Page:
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The Diagnostic and Statistical Manual of Mental Disorders, Fifth Edition (DSM-5) lists bulimia nervosa, also referred to as bulimia, under the Disorder Class: Feeding and Eating Disorders as a complex brain disorder.

Bulimia is one of the three most diagnosed teenage eating disorders in America. The Mayo Clinic defines bulimia as a “serious eating disorder marked by binging, followed by methods to avoid weight gain.” Hence, bulimia is essentially characterized by episodes of uncontrolled binging (extreme overeating), typically followed by purging (making oneself vomit). An adolescent struggling with bulimia may also purge via the misuse of various medications related to weight loss, such as laxatives, diuretics, enemas, and/ or excessive exercise. The episodes of binging and purging are often referred to as a binge-purge cycle. Depending on the teen, eating binges can range from occurring twice a week to several times a day. Bulimia is not solely about one’s weight but also revolves around one’s self-image.

Signs and Symptoms

An adolescent with bulimia has instilled and regularly practiced an unhealthy relationship with food as a coping mechanism for managing his or her uncomfortable thoughts, emotions, and or to cope with traumatic experiences. There are several signs and symptoms that may manifest in a young person struggling with bulimia, which can include but is not limited to any combination of the following examples, provided by the National Eating Disorders Association (NEDA):

  • Appears uncomfortable eating around others
  • Fear of eating in public or with others
  • Shows unusual swelling of the cheeks or jaw area
  • Discolored, stained teeth
  • Has calluses on the back of the hands and knuckles from self-induced vomiting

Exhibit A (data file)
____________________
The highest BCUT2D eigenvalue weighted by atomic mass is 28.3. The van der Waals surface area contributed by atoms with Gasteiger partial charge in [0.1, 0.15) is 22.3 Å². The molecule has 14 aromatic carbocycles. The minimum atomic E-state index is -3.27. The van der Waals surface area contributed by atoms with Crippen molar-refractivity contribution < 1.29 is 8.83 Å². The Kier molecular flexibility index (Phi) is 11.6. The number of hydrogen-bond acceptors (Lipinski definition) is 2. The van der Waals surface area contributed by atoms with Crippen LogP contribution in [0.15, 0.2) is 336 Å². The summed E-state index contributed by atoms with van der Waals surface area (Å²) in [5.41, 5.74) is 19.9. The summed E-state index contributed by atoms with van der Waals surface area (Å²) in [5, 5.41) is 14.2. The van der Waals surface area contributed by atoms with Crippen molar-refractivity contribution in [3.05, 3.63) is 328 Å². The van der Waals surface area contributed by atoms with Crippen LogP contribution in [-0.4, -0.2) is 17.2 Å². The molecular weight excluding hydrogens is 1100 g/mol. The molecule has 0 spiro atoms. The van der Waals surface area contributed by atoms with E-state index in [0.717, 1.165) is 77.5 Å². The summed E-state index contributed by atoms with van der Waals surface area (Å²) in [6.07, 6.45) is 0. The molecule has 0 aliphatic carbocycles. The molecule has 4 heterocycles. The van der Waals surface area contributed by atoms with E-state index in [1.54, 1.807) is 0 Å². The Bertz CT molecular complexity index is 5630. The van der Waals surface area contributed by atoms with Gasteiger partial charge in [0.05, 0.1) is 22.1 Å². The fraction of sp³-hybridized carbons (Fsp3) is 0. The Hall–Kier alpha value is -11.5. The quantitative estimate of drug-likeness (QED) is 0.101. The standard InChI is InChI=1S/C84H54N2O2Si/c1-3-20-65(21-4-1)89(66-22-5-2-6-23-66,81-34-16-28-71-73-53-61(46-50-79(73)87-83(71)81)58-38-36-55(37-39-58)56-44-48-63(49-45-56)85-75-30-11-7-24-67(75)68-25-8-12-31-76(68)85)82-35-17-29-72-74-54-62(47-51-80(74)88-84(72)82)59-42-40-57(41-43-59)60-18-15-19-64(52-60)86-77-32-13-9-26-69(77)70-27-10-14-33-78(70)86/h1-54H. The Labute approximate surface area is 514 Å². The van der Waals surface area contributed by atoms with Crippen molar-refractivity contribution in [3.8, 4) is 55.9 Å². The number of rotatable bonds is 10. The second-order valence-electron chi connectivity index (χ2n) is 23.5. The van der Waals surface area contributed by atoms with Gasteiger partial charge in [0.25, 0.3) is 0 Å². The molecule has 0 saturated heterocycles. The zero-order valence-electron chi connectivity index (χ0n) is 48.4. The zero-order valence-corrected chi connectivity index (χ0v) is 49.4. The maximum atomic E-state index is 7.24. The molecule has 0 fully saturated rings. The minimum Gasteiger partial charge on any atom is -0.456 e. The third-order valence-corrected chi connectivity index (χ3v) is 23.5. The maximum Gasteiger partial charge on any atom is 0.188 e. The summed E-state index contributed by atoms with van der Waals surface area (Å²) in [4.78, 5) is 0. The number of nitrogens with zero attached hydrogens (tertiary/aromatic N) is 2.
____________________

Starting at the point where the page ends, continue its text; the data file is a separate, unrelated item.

• Diets frequently
  • Shows extreme concern with body weight and shape
  • Extreme mood swings
  • Difficulty concentrating
  • Dizziness
  • Fainting
  • Non-specific gastrointestinal complaints
  • Sleeping problems
  • Muscle weakness
  • Impaired immune system

Teenagers with bulimia are typically preoccupied with the shape and weight of their bodies. The DSM-5 indicates that for a clinical diagnosis of bulimia, a teen must binge and purge an average of once a week for a minimum of three consecutive months. Adolescents with bulimia are frequently overlooked because they are often able to maintain normal body weight. The psychological nuances and physical consequences that can arise from bulimia are what make it such a complex disorder. The damage that occurs from prolonged malnutrition and the unhealthy cycle of binging and purging can lead to significant short and long-term physiological complications. While bulimia is a chronic disorder, with proper treatment a teenager can learn the tools and skills needed to develop a healthy and sustainable relationship with food.

Further Information and Support

Navigating the challenges that arise from living with mental illness, struggling with substance abuse, and/ or addiction can not only be all-consuming but are often impossible to effectively handle without proper support. If you are concerned for yourself or a loved one regarding mental illness, substance abuse, and/ or addiction we recommend reaching out for help as soon as possible. Bear in mind that you do not have to be on this journey alone. At {Upwell Advisors}, we offer unique, customized concierge therapeutic services to provide our clients with unparalleled support throughout every step of the recovery process. 

Feel free to reach to contact us anytime via email at sean@upwelladvisors.com. We look forward to supporting you on your journey.

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